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Swift Tutorial


A Swift script describes data, application components, invocations of applications components, and the inter-relations (dataflow)
between those invocations.

Data is represented in a script by strongly-typed single-assignment variables. The syntax superficially resembles C and Java. For
example, { and } characters are used to enclose blocks of statements.

Types in Swift can be atomic or composite. An atomic type can be either a primitive type or a mapped type. Swift provides a fixed set of primitive types, such as integer and string. A mapped type indicates that the actual data does not reside in CPU addressable memory (as it would in conventional programming languages), but in POSIX-like files. Composite types are further subdivided into structures and arrays. Structures are similar in most respects to structure types in other languages. In Swift,structures are defined using the type keyword (there is no struct keyword). Arrays use numeric indices, but are sparse. They can contain elements of any type, including other array types, but all elements in an array must be of the same type. We often refer to instances of composites of mapped types as datasets.

Atomic types such as string, int, float and double work the same way as in C-like programming languages. A variable of such atomic types can be defined as follows:

string astring = "hello";

A struct variable is defined using the type keyword as discussed above. Following is an example of a variable holding employee data:

type Employee{
string name;
int id;
string loc;
}

The members of the structure defined above can be accessed using the dot notation. An example of a variable of type Employee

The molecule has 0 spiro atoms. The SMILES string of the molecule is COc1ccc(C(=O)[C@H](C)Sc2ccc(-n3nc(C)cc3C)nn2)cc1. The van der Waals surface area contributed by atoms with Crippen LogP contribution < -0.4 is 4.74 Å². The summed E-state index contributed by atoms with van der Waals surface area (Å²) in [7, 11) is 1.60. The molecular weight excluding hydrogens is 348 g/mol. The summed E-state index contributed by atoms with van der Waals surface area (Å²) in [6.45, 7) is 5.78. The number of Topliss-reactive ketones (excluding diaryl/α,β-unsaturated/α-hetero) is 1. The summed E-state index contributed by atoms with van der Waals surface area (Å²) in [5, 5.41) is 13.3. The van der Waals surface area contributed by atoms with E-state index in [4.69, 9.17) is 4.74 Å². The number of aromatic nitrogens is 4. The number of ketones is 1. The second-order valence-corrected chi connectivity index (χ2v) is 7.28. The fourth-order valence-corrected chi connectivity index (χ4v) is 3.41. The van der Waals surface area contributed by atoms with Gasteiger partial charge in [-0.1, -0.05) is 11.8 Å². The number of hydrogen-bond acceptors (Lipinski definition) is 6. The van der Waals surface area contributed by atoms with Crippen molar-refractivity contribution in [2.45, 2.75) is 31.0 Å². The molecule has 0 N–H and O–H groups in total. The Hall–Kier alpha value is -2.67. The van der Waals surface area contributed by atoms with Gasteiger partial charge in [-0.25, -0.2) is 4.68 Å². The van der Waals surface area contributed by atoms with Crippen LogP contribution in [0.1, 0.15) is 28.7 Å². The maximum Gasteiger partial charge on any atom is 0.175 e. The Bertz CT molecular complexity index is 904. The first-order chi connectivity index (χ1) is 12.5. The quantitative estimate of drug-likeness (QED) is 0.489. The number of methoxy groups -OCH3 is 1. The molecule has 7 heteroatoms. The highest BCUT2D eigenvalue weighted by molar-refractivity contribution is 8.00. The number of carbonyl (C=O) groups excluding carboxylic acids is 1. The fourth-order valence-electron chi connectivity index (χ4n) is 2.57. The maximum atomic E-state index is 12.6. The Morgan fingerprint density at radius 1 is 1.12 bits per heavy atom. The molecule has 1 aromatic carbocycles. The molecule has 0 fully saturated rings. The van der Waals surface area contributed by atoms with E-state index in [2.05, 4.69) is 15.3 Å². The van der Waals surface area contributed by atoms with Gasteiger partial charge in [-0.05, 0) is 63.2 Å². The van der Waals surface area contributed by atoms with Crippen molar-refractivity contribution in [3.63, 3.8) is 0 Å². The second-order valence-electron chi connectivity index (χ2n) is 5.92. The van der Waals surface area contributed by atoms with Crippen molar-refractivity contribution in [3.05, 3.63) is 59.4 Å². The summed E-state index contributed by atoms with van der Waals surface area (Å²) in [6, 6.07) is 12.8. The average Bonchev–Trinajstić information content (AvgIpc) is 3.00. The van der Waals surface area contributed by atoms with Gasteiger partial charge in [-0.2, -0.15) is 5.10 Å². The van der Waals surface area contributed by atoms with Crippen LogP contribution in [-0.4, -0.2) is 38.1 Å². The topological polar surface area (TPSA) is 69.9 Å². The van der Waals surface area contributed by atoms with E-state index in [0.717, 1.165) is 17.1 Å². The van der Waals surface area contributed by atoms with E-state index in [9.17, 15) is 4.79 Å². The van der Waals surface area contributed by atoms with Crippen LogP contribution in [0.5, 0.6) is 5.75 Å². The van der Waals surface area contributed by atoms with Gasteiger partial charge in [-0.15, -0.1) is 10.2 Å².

is as follows:

Employee emp;
emp.name="Thomas";
emp.id=2222;
emp.loc="Chicago";

Arrays of structures are allowed in Swift. A convenient way of populating structures and arrays of structures is to use the readData() function.

Mapped type and composite type variable declarations can be annotated with a mapping descriptor indicating the file(s) that make up that dataset. For example, the following line declares a variable named photo with type image. It additionally declares that the data for this variable is stored in a single file named shane.jpg.

image photo <"shane.jpg">;

Component programs of scripts are declared in an app declaration, with the description of the command line syntax for that program and a list of input and output data. An app block describes a functional/dataflow style interface to imperative components.

For example, the following example lists a procedure which makes use of the ImageMagick convert command to rotate a supplied image by a specified angle:

app (image output) rotate(image input) {
convert "-rotate" angle @input @output;
}

A procedure is invoked using the familiar syntax:

rotated = rotate(photo, 180);

While this looks like an assignment, the actual unix level execution consists of invoking the command line specified in the app
declaration, with variables on the left of the assignment bound to the output parameters, and variables to the right of the procedure invocation passed as inputs.

The examples above have used the type image without any definition of that type. We can declare it as a marker type which has no structure exposed to Swift script:

type image;

This does not indicate that the data is unstructured; but it indicates that the structure of the data is not exposed to Swift. Instead, Swift will treat variables of this type as individual opaque files.

With mechanisms to declare types, map variables to data files, and declare and invoke procedures, we can build a complete (albeit
simple) script:

type image;
image photo <"shane.jpg">;
image rotated <"rotated.jpg">;
app (image output) rotate(image input, int angle) {
convert "-rotate" angle @input @output;
}
rotated = rotate(photo, 180);

This script can be invoked from the command line:

$ ls *.jpg
shane.jpg
$ swift example.swift
...
$ ls *.jpg
shane.jpg rotated.jpg

This executes a single convert command, hiding from the user features such as remote multisite execution and fault tolerance that
will be discussed in a later section.



Conclusion

In this page (written and validated by ) you learned about Swift Tutorial . What's Next? If you are interested in completing Swift tutorial, your next topic will be learning about: Swift Arrays and Parallel Execution.



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